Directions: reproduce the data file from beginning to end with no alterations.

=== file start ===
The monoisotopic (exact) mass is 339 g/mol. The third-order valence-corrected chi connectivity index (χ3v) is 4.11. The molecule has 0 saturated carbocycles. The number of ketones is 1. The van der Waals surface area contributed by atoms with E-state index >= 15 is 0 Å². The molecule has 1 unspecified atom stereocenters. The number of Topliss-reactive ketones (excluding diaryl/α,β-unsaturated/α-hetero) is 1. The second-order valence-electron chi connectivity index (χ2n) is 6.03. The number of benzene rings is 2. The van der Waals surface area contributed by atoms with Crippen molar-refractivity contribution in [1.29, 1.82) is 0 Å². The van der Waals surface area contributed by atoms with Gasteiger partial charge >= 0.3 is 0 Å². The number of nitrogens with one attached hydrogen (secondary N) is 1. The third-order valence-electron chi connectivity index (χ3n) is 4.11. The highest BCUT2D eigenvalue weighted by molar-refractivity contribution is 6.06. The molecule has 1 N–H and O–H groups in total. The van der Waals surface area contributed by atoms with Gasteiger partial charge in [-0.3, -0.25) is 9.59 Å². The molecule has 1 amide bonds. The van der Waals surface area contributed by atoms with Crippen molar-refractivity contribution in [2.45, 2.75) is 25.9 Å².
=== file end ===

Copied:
The monoisotopic (exact) mass is 339 g/mol. The third-order valence-corrected chi connectivity index (χ3v) is 4.11. The molecule has 0 saturated carbocycles. The number of ketones is 1. The van der Waals surface area contributed by atoms with E-state index >= 15 is 0 Å². The molecule has 1 unspecified atom stereocenters. The number of Topliss-reactive ketones (excluding diaryl/α,β-unsaturated/α-hetero) is 1. The second-order valence-electron chi connectivity index (χ2n) is 6.03. The number of benzene rings is 2. The van der Waals surface area contributed by atoms with Crippen molar-refractivity contribution in [1.29, 1.82) is 0 Å². The van der Waals surface area contributed by atoms with Gasteiger partial charge >= 0.3 is 0 Å². The number of nitrogens with one attached hydrogen (secondary N) is 1. The third-order valence-electron chi connectivity index (χ3n) is 4.11. The highest BCUT2D eigenvalue weighted by molar-refractivity contribution is 6.06. The molecule has 1 N–H and O–H groups in total. The van der Waals surface area contributed by atoms with Gasteiger partial charge in [-0.3, -0.25) is 9.59 Å². The molecule has 1 amide bonds. The van der Waals surface area contributed by atoms with Crippen molar-refractivity contribution in [2.45, 2.75) is 25.9 Å².